Wednesday, May 12, 2010

Dancing with myself

One of Seattle's local schools, Vashon High School, has announced that their 2010 senior prom has been canceled. A school official sited lack of interest, as well as controversy over student "freak dancing" as reasons for pulling the plug. Less than fifty kids had purchased tickets.

What a shame it is to cancel senior prom. I don't think these students realize what a rare beast a school dance is, what a ritual of passage it can be for students of all ages and what an extinct opportunity it will prove to have become during their adult lives.

I will remember my first school dance until my dying day. I attended Olympic Junior High in Auburn, Washington, and the school held three major "night-time" dances per year, as well as numerous "sock hops" after school. During that fall of 1975, the first such hop was scheduled for immediately after school on a Friday afternoon in September.

It was the beginning of my seventh grade year, the first year in a non-elementary school setting—in other words, the big time. We had been given ample notice about this dance, and I was petrified about it, given my ample girth and the thought of some sweet, young girl watching it quiver rhythmically from two feet away.

The night before the event, my dad had graciously driven me to the local clothing store, Rottles, where we'd purchased a fresh pair of Lee wide leg jeans, a silkish shirt and some new socks (it was, after all, a sock hop). I returned home with my new purchases, walked straight into my bedroom and shut the door.

The new duds looked relatively good on my portly body as I posed in front of the mirror, yet I couldn't decide what to do with the shirt. Tuck it in? Nope. My gut hangs over. Tuck it out? No way. It totally covers my butt so I look like Florence Henderson in a pantsuit. Since I had never danced before, I carefully watched myself as I tried a few of the moves I'd seen on American Bandstand. This didn't help my all. Only my feet moved in spastic gyrations.

I wore the pantsuit to school the next day, my insides churning with the notion that I'd soon be embarrassing myself in front of the whole school. I toyed with the notion of ducking out at the last minute and taking the bus home, until she walked up.

"Hi, are you going to the dance after school?" It was Renee. She was in my math class and also the unsuspecting future mother of my children.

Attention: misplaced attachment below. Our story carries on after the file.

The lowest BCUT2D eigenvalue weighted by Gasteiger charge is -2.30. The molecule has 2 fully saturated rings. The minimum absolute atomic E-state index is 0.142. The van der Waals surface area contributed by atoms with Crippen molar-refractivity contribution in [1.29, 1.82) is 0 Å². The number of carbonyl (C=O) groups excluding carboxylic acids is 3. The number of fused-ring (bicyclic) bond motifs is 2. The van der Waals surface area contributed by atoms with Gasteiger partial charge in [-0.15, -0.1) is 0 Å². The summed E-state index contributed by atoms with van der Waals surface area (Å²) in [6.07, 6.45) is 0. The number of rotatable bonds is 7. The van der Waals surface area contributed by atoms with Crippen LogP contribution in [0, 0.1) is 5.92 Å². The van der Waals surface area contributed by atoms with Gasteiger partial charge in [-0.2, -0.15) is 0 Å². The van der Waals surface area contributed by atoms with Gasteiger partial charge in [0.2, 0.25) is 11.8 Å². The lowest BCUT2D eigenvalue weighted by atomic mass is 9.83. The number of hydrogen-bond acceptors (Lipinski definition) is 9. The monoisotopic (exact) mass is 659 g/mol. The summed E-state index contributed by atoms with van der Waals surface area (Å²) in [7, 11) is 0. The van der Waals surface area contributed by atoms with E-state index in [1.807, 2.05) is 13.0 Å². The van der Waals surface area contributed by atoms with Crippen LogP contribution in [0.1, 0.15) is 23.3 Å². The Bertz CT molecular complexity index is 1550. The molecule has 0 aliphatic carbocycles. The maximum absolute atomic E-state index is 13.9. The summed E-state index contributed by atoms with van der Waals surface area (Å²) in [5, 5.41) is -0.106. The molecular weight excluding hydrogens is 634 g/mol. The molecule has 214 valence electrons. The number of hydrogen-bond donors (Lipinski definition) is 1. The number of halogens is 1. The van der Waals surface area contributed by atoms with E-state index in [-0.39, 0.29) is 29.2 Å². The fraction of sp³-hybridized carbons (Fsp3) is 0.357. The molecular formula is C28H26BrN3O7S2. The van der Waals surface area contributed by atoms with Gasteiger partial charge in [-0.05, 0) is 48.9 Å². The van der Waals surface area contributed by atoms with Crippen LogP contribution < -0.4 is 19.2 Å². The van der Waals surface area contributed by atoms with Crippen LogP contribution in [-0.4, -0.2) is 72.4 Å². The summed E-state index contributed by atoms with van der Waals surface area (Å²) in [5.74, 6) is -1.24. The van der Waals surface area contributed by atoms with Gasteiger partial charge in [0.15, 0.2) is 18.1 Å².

"Yeahhhh." My spleen throbbed.

The day crawled along until the final bell rang out, signaling the beginning of the end of my life. I tentatively shuffled into the dark gym to the sound of "Ballroom Blitz," removed my hiking boots and
set up camp in a dark corner of the room. "This works," I thought. "I'll just stay here, maybe for the whole time. Yeah, that's what I'll do."

"Hi, Tim. Wanna dance?" My head whip lashed to the left. She wasn't Renee, but she was a friend of my older sister's...and she was a ninth grader and she was a goddess.

"Okay," I barely muttered through my pinched throat. Every muscle in my body had clinched to near spasmic levels. She towered over me as she led me to the center of the gym, her long, dark hair nearly caressing the tops of her tight bell bottoms. I felt the heat of my colleagues' stares as the Amazon and I established our positions.

She glided effortlessly to the beat of something by Aerosmith, while I abandoned every move I had rehearsed, opting to focus on sucking in my gut. I'm not sure if I moved as much as swayed, but it didn't matter, as I felt the weight of a silverback gorilla hop off my shoulders and out of the multi-purpose room.

The song ended. "Thanks." She smiled as she turned and disappeared into the darkness, the fleeting aroma of her Love's Baby Soft lingering in my nostrils.

"Oh, no, thank you," I thought, as I returned to a group of my cronies, sliding victoriously on that new pair of tube socks.

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